Being a tour guide, what exactly does that mean?
I dress up. In a real outdoor-suit. I don't even own normal socks anymore. It is just hiking socks or barefoot. I also wear nail polish on my toes to hide the dirt under my nails...
The few times I am actually in downtown Vancouver or another city and put in earrings, use some make-up and throw on a dress I feel so girly that my giggling starts automatically.
I get food. Mostly I get food in the grocery shop. Timberwolf tours provides me with a list and a dinner suggestion plan for the whole trip, but I am too creative to stick with that, so I make up my own or adjust where I see fit for the group. Sometimes that means tracking down fishermen and hoping they will sell you a salmon...
|Yes, we found a nice fresh Sockeye Salmon!|
I cook. Sometimes I cook alone, sometimes the guests help. But I love to cook and I love the fact most people love the food I cook. It just gives me a very happy feeling. It is the hardest part of the day, especially when I have to get up very early to make an extensive breakfast, but it is also very rewarding.
|My favorite way of cooking: grilling on the fire!|
I clean up. Ok, honestly, I hardly ever do the dishes, I am very lucky to have had guests who were very willing to help out. Mostly it means I clean the campground after eating and put everything away where it belongs.
I am the driver. This is quite self explanatory. I drive the van to where we have to be, guests don't have to worry about finding the way because that is my job. And do I always know where to go? Yes. (Maybe I don't always take the shortest way...) If I haven't been there before, street-view in google maps is awesome for preparing my trips! Nowadays I have been most places our tours go to, which is honestly a lot of different spots!
|Packing the trailer is part of the job too.|
I tell interpretive stories. I will try to do my best to make you see where you are, what you see around you and what is so special about it.
And everyday I learn more again, from every group. I am sometimes amazed at the amount of what I have learned in the past year. I can tell you about the mountains, the flora and fauna, the history and some interesting fun facts of the places I go to. And still there is such a massive amount of information yet to learn if I wanted to.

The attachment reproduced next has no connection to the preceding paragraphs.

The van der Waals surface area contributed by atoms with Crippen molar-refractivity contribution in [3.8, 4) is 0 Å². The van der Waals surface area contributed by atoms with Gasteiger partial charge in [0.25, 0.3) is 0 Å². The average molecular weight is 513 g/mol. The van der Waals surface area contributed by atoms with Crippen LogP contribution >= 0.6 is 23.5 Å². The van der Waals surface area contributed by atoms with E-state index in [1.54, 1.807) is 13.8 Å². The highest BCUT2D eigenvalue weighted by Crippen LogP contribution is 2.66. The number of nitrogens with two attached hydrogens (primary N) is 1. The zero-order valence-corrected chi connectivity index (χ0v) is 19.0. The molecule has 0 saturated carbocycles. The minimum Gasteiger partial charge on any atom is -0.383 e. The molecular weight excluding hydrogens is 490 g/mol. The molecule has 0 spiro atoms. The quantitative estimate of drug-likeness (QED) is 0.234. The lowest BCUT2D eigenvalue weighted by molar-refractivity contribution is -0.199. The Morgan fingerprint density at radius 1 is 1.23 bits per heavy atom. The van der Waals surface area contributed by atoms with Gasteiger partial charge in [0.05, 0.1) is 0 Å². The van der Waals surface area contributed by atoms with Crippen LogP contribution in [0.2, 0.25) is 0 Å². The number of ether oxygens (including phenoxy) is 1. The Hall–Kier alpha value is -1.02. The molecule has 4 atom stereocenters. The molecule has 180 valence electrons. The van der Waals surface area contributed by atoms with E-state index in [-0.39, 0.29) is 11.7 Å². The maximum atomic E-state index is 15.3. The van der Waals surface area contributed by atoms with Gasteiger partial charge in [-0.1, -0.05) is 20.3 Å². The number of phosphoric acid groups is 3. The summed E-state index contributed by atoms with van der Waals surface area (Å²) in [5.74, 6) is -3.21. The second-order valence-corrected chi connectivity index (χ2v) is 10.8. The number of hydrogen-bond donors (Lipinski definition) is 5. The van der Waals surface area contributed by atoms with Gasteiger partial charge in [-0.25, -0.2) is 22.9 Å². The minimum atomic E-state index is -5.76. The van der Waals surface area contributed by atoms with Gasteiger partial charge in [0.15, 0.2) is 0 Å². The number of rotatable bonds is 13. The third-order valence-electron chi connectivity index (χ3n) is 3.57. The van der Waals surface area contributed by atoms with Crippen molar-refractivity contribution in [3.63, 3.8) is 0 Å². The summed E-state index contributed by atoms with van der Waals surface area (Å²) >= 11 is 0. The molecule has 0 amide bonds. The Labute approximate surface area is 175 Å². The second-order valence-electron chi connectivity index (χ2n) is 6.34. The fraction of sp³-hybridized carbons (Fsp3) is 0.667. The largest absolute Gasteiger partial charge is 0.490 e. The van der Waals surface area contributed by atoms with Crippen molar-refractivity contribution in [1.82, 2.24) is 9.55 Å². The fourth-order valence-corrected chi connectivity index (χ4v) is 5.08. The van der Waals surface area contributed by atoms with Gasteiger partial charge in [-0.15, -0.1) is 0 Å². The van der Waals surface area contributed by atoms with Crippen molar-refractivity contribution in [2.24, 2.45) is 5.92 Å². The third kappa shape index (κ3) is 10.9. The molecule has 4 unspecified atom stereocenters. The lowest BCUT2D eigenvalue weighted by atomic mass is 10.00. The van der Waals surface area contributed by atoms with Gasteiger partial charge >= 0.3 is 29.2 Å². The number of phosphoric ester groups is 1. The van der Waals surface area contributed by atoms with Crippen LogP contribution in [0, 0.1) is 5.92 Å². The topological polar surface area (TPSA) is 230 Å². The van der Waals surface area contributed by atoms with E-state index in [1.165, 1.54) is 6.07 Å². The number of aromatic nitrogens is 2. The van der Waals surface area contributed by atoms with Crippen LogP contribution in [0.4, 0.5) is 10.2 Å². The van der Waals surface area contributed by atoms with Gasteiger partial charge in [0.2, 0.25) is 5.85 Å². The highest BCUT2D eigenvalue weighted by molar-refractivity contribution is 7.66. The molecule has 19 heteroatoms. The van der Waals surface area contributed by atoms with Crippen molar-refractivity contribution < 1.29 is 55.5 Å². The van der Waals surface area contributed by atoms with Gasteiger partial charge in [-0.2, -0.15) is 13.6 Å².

|Pointing out the mountains around Lake Louise|
|Enjoying the view on downtown Calgary|
I pick the lunch spots. When we do a hike, lunch is mostly somewhere halfway up the mountain, or even on top. Other times we have lunch along the road. Honestly, in the Rockies picking a good lunch spot is the easiest task for a guide, IF it is nice weather. If it is raining or cold it can be a challenge!
|This retired couple was still smiling even when hail and snow |
came down on us while having lunch on a beautiful pass.
That's Canada in July!
|Another good lunch spot.|
I take pictures. Well, obviously the guests take pictures. But I make sure they have time for it, on the right moments. That they see the animals they want to capture (we sometimes venture out in the evening if we have missed all the bears so far), or don't forget to look back to the awesome glacier view we see behind us for example. And I like to make sure group shots are not forgotten when we are on top.
I also like to have fun with pictures and always make sure there are some memorable crazy ones or maybe a nice new profile picture.
|Maybe this will be my new profile pic?|
I deal with group dynamics. Sometimes the easiest, sometimes the hardest part of being a guide of a group trip. It all depends on the individuals in the group of course. One trip I have to work hard at growing a group, other trips it just clicks.
But it always happens that the guests arrive as individuals and they leave as a group. I think it's beautiful.
|Timberwolf Tours gives out Toques (=hat, beanie) as gifts. |
Wearing the same hat while its windy and cold
helps with group bonding in a fun way!
| In the middle of nowhere in the pouring rain,|
getting a flat tire
ensures quick group bonding, too...
I tell people to enjoy. Guests book a holiday. They might be working the night before they leave, are used to being on a schedule, tight timing and efficiency. This is the one time they can relax and let go, but it takes effort to be able to do that. Teaching people or reminding them how to really relax and let go is part of the job. It is also the most rewarding part if you can see a person really letting go and start enjoying the surrounding.
I go to the office. And my office is a different place every time. Mostly I live in a tent all summer and my life is stored in the van. Actually, I don't have a personal life during the summer. No time for that!
This might not sound very appealing, but have a look at the views I get to enjoy while working:
|Well's Gray Provincial Park|
|Helmcken Falls with a gorgeous rainbow!|
|Hut-to-hut trekking took us over some snow patches|
(Yes, my snow-loving heart skipped a few beats!)
|The last ice is still on the lake, mid of July|
|Our cabin for the night visible on our way down|
|Evening view from the cabin|
|Beautiful fields full of Glacier Lilly's |
(The Japanese tourists go Banana's over these!)
|Iceline trail, Yoho NP|
|View on Takakkaw Falls|
|Bourgeau Lake trail, Banff NP|
|Garibaldi Provincial Park|
|View on the Black Tusk|
|Gorgeous Garibaldi Lake|
I hope this gave you a little more insight in what I am up to this summer!
Thank you for reading again.